We also focus on the observed length correlations, and examine whether it is due to turnbyturn coordination between the participants, or can be attributed to other contextual factors. We construct a statistical permutation test and demonstrate unequivocally that turnbyturn length coordination in dialogues indeed takes place. Finally, we develop a similar test for stylistic features, and demonstrate that at least for one of the datasets, the remnant coordination (after conditioning on length) cannot be explained by contextual factors alone and has to be due to turnbyturn level coordination between the speakers.
Measuring Stylistic Coordination
Representing Stylistic Features
To represent stylistic features in utterances, we use Linguistic Inquiry Word Count (LIWC) [8], which is a dictionarybased encoding scheme that has been used extensively for evaluating emotional and psychological dimensions in various text corpora. The latest version of the LIWC dictionary contains around 4500 words and word stems. Each word or word stem belongs to one or more word categories or subcategories. Various LIWC categories include positive and negative emotion, function words, pronouns, articles, and so on. Here we focus on eight LIWC categories that have been used in previous studies [5]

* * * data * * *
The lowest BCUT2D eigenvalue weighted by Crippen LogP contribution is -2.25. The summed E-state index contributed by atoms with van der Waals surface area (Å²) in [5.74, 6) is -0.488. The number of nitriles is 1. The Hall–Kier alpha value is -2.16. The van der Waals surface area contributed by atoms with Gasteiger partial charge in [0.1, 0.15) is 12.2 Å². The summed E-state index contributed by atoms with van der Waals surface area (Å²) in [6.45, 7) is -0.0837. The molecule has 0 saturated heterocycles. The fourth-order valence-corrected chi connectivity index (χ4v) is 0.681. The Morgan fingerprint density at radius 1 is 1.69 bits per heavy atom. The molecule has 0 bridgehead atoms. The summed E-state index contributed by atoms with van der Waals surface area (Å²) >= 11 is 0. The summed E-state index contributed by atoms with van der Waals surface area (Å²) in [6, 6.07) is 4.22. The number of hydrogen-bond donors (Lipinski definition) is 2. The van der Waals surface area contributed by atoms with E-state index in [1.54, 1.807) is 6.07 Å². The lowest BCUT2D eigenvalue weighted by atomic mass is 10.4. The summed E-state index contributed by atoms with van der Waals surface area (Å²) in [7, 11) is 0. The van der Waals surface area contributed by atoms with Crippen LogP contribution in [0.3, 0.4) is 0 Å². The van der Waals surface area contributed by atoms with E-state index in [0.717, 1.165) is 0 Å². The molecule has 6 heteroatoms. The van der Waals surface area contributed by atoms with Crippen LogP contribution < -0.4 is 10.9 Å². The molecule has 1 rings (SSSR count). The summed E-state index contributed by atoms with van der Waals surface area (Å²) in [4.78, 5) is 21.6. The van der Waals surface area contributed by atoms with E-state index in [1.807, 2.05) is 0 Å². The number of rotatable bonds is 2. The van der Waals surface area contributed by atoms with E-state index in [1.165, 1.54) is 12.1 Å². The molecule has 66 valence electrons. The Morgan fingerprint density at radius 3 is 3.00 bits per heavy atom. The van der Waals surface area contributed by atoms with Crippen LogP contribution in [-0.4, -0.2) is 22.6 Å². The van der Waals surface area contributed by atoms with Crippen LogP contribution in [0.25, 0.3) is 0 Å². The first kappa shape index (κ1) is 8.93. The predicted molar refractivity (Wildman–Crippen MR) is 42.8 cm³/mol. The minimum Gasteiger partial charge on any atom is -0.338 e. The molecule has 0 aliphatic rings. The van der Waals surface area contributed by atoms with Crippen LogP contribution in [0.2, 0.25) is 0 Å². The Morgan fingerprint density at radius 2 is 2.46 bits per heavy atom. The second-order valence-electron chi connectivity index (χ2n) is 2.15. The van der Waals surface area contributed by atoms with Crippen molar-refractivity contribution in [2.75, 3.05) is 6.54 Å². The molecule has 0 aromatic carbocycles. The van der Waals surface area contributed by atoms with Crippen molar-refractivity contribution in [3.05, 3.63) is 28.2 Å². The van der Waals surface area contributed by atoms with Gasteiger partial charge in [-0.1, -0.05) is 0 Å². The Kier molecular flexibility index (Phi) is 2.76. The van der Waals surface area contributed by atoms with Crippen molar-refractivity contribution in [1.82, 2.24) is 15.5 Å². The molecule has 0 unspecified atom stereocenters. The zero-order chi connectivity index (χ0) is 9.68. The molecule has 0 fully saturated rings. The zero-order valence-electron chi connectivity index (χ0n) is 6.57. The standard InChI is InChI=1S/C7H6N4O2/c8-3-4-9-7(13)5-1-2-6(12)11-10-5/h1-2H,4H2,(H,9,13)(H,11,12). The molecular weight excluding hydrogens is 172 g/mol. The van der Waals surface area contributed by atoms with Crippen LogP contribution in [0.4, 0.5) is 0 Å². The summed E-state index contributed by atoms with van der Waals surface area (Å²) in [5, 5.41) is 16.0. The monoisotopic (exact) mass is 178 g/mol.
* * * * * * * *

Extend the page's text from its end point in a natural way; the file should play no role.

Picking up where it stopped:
: articles, auxiliary verbs, conjunctions, highfrequency adverbs, impersonal pronouns, personal pronouns, prepositions, and quantifiers. Utterances are represented as eightcomponent binary vectors indicating the presence or absence of each linguistic marker
[5].Informationtheoretic measure of coordination
Each dialogue is a sequence of utterance exchanges between two participants. Following [4, 5]
we binarize the stylistic features of utterances, so that a dialogue is represented as
, where indicate the absence or presence of the stylistic marker , and is the total number of exchanges in a dialogue. Since we focus on coordination between the same stylistic markers, we will drop the superscript from now on. We use the convention to represent the originator – the person who is producing the original utterance in a single exchange, to represent the respondent – the person who is replying to the originator.Let